Wizards Get Creative, Maybe Save The World

While it’s not normal Hackaday fare, we’ve covered the Dungeons & Dragons licensing kerfuffle, partially because we’re all nerds at heart, and also because it’s worrying that an Open Source styled license could be “deauthorized”. I did touch base with the Open Source Initiative, and got a telling comment that this issue was outside their purview, as the OGL 1.0a didn’t rise to the definition of an OSI approved license, and the update looked to be a disaster.

Since our coverage was published, Wizards of the Coast released part of the Fifth Edition System reference Document (SRD) under a Creative Commons license, removed the profit sharing language from the OGL update, but notably left the language in place about deauthorizing the 1.0a version of the license. As you can imagine, fans were still unamused, and we informed WotC of our displeasure when they launched a survey, asking fans their thoughts on the new license.

And the outpouring was overwhelming, with over 15,000 survey responses in just over a week. The vast majority (90% for some questions) informed WotC that they had lost their collective minds. That response, combined with a plummeting subscription count on DND Beyond, Paizo’s explosion of popularity and new ORC license announcement, and the plethora of publishers jumping ship, has finally shone the light of reason upon management at WotC.

The latest announcement is a win in basically every regard. The OGL 1.0a will not be deauthorized, and the entire 5e SRD has been released under the Creative Commons 4.0 By Attribution license. That’s an interesting choice, as CC-BY-4.0 is a very permissive license. It’s not “viral”, as it does not place any licensing restrictions on derivative works, and there are no restrictions on commercial use. The only restriction is that attribution must be included. The latest SRD is now available under both licenses, you pick your preference. So as a reward for going through the trauma, we get a sizable chunk of the game under an even less restrictive license. Bravo.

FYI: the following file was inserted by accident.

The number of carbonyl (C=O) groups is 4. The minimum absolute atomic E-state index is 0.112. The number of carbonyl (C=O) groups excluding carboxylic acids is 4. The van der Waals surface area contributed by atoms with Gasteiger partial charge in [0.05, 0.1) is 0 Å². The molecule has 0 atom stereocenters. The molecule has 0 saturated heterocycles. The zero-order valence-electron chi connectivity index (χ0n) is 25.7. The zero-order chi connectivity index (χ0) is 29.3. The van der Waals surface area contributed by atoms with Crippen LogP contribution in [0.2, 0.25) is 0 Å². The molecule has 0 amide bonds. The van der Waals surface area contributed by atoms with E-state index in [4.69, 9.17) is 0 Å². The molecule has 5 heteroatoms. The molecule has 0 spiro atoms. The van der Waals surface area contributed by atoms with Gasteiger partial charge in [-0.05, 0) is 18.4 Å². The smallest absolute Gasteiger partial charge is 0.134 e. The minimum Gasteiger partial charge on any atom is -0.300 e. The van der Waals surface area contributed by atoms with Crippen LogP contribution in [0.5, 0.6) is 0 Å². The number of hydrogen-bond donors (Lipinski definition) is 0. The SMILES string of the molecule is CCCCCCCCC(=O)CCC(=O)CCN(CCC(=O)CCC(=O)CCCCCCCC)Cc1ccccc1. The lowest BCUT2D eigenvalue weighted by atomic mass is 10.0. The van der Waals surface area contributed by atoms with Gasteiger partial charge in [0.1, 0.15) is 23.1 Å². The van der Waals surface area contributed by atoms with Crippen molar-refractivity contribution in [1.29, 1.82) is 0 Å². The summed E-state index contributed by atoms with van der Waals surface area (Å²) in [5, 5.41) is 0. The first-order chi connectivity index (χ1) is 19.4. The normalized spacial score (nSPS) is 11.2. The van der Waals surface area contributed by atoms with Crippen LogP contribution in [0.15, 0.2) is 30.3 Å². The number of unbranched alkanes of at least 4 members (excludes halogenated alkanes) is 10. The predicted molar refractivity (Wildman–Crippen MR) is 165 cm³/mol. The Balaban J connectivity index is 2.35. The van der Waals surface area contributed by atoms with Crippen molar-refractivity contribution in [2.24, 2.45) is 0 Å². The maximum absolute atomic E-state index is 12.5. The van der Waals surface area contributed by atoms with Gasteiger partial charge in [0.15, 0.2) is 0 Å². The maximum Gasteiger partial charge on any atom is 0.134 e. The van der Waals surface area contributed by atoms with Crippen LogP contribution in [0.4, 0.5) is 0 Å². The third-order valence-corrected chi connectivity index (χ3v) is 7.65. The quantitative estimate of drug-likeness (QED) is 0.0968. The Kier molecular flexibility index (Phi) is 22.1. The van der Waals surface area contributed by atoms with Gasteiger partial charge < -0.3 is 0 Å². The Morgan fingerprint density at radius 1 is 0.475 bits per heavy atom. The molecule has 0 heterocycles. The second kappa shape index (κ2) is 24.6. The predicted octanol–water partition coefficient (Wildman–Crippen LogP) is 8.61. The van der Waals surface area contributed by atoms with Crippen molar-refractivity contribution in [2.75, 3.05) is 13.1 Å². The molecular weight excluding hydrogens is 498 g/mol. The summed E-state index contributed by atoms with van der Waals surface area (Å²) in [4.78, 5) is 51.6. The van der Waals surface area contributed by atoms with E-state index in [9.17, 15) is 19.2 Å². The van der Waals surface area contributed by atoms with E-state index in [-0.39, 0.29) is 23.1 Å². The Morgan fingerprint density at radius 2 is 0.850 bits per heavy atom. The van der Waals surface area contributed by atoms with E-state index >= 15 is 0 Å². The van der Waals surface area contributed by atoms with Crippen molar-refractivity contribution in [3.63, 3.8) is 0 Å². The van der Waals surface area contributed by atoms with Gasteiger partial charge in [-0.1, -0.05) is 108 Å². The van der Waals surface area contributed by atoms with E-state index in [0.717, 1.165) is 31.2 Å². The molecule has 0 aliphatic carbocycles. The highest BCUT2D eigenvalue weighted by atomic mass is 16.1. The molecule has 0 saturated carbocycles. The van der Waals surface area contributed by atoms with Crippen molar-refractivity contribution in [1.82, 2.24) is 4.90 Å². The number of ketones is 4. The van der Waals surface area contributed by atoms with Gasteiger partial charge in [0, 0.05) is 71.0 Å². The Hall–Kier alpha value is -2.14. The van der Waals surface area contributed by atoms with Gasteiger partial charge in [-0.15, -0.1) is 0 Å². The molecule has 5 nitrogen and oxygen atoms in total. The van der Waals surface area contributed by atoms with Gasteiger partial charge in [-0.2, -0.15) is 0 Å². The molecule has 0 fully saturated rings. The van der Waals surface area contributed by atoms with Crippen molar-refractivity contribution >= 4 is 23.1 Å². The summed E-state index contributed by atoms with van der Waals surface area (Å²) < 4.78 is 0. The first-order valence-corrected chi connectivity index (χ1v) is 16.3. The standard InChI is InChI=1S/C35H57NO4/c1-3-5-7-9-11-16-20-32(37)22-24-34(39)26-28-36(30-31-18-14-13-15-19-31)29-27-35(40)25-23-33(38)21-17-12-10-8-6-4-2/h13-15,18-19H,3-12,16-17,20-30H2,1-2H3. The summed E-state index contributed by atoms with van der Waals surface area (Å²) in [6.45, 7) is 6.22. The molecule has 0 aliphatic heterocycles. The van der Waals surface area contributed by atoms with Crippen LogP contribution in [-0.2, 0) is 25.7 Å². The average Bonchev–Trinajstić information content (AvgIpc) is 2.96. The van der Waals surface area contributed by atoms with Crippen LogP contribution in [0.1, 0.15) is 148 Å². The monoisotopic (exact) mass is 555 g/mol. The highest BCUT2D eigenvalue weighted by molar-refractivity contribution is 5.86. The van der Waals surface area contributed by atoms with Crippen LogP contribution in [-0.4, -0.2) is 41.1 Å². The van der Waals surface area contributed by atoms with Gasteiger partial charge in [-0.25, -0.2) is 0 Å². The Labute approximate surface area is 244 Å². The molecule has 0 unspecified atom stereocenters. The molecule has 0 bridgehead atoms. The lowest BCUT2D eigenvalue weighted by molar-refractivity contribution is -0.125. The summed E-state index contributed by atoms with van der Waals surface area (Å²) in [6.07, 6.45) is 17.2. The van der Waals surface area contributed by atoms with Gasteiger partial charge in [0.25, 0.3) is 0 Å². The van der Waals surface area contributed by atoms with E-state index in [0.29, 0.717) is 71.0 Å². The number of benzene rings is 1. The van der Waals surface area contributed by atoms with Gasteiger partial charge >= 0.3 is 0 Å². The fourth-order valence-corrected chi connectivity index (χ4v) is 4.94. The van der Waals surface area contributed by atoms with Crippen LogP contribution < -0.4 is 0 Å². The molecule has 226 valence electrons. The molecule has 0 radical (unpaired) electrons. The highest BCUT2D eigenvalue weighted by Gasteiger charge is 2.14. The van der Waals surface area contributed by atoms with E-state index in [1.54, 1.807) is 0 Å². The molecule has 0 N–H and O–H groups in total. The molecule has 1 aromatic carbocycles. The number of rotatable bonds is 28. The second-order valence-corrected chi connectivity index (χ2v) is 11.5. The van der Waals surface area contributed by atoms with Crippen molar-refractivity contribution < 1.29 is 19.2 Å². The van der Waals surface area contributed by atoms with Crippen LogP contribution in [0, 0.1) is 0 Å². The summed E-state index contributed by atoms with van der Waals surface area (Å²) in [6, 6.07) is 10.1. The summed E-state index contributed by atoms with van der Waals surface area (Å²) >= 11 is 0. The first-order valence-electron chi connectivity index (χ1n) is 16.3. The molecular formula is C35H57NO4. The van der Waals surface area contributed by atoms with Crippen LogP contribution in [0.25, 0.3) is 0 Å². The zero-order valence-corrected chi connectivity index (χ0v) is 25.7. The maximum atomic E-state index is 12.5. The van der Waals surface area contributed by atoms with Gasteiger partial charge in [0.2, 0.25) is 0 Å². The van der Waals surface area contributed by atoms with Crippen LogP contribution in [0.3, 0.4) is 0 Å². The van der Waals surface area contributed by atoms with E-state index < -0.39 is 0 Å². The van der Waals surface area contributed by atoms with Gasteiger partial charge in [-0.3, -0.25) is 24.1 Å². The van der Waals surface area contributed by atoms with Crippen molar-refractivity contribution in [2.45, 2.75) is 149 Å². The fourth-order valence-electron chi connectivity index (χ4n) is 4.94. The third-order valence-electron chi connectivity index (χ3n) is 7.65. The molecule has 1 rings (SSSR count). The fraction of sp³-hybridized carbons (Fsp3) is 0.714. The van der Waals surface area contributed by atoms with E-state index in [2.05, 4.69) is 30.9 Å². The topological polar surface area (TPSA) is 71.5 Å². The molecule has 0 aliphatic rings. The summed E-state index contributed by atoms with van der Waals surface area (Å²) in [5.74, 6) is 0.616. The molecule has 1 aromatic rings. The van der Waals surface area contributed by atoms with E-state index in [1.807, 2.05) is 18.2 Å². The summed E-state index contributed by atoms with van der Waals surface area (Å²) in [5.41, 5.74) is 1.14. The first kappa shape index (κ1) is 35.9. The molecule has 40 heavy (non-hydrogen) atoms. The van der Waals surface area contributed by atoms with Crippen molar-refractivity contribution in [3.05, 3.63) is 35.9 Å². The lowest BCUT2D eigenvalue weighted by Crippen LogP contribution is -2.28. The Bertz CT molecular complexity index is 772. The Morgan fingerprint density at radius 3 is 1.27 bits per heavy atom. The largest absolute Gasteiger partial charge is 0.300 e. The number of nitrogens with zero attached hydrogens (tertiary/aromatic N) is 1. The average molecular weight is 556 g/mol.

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Wizards Slay The Dragon That Lays The Golden Egg

Hail, and well met adventurers! There’s rumors of dark dealings, and mysterious machinations from that group of Western mystics, Wizards of the Coast (WotC). If this pernicious plot is allowed to succeed, a wave of darkness will spread over this land of Open Source gaming, the vile legal fog sticking to and tainting everything it touches. Our quest today is to determine the truth of these words, and determine a defense for the world of open gaming, and indeed perhaps the entire free world! Beware, the following adventure will delve into the bleak magic of licensing, contract law, and litigation.

Ah, Dungeons and Dragons. The original creation of Gary Gygax, refined by countless others, this table-top role-playing game has brought entertainment and much more to millions of players for years. In 2000, WotC made a decision that opened the mechanics of that universe to everyone. The 3rd Edition of Dungeons and Dragons was released under the Open Gaming License, a very intentional port of Open Source licensing to table-top gaming — obviously inspired by the GNU Public License. Ryan Dancey was one of the drivers behind the new approach, and made this statement about it:

I think there’s a very, very strong business case that can be made for the idea of embracing the ideas at the heart of the Open Source movement and finding a place for them in gaming. […] One of my fundamental arguments is that by pursuing the Open Gaming concept, Wizards can establish a clear policy on what it will, and will not allow people to do with its copyrighted materials. Just that alone should spur a huge surge in independent content creation that will feed into the D&D network.

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